Consider also that Social Security coupled with Medicare/Medicaid spending account for a whopping $1.6 trillion (out of the total $3.8 trillion budget).

If we subtract the approximate $1 trillion in SS and M/M payroll taxes, one can see that these two programs account for over $ 600 billion of the estimated $900 billion 2013 budget deficit.

Job #1, fix Social Security and Medicare/Medicaid.

The remainder of the budget, $2.2 trillion contributes $300 billion to the 2013 deficit.

Job #2, separate the issues and fix the rest of the spending.

Social Security and Medicare/Medicaid represent special government promises.  The numbers clearly show that as currently structured these programs will go bankrupt.  Clearly we must revisit these programs and decide whether the next generation should receive the same promises from the government.  If so, increased taxes seems inescapable.

If not, why not?

A very good argument for making some changes might be that Social Security was meant for workers who lived only a relatively short time after they retired.  Today with life expectancy approaching 80 years, collecting Social Security for 25 years or more will need a different funding basis.  Means testing and increased payroll taxes could easily fix Social Security and allow the Country to keep its promise to those who depend upon Social Security.

Medicare is also a promise made to seniors.  Medicare promises that health care would be available to them in their years of fixed income.  Unfortunately, health care costs have sky rocketed and the pay roll taxes are woefully short of meeting expenditures (not to mention the payroll tax was reduced to help stimulate the economy.  Rob Peter to pay Paul?).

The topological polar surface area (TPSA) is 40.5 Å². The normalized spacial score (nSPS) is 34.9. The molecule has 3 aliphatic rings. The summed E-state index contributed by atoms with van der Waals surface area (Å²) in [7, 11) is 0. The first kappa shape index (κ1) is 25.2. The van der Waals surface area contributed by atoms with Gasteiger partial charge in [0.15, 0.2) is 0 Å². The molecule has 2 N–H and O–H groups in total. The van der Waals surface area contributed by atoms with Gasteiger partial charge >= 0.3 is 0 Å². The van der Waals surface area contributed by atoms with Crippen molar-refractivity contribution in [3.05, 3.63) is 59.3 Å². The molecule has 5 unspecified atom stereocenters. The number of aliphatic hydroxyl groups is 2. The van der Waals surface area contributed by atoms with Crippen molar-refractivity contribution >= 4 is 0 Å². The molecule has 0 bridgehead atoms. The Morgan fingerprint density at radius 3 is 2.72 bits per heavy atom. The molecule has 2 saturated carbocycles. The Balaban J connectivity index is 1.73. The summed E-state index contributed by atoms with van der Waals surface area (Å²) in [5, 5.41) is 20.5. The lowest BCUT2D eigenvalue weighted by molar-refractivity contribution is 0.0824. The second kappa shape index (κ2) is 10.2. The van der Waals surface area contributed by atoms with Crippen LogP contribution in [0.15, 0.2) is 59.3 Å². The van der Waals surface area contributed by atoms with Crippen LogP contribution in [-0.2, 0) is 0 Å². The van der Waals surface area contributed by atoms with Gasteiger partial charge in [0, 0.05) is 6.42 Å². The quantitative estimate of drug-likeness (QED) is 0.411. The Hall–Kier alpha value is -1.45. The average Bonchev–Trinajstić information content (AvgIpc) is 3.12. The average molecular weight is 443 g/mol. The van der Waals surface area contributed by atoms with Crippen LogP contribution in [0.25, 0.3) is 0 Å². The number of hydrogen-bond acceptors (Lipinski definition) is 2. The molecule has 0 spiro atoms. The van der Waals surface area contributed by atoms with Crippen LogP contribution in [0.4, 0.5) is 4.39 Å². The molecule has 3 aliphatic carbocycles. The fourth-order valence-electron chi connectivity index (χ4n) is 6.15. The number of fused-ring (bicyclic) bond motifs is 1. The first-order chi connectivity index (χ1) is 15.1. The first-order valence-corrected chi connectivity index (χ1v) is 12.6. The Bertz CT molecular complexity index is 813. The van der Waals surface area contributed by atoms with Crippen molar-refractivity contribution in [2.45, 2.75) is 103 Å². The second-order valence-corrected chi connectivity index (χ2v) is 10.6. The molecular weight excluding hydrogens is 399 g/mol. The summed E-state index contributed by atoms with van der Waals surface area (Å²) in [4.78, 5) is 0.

Again, means testing coupled with sharply higher payroll taxes can go a long way to fixing this.  Medicare costs could be moderated even further were the country to address the overall US health care delivery system.  The best path forward will include higher payroll taxes, more costs shifted to recipients, and a broader fix to the nation’s health care cost in general.

Medicaid is a social expense.  It currently covers the medical costs of those who cannot afford to pay themselves.  Society’s goal ought to be to have those in need of Medicaid at zero.  Before that point, however, Medicaid is either whatever Medicaid costs or the results of Federal-State cooperation to both lower those in need and to lower the cost to serve.

The rest of the 2013 budget, some $2.2 trillion covers everything else.  Finding $300 billion (13%) in savings or revenue increases seems to me an extremely straight forward task.  Of course, if it were politically so straight forward, there would be no need to write this post.

Cutting funding for Education or Agriculture or Defense for example is quite different conversation than changing the promises around Social Security, Medicare, and Medicaid.

By breaking the overall budget into pieces, we can gain focus and clarity of purpose

Do You Hear The Drum Beat? What Does It Mean?

February 4, 2012

News reports this past week in both the New York Times and the Wall Street Journal have reported ominous news about Iran.  One report said Iran “operatives” might strike American interests overseas and even within the US boarders.  Another report described the recent disaster at an Iranian missile development site.  According to Israeli sources this week, the site was developing missile which would have had an effective range of 6000 miles.  That would be enough to reach the US mainland.  What’s behind these reports?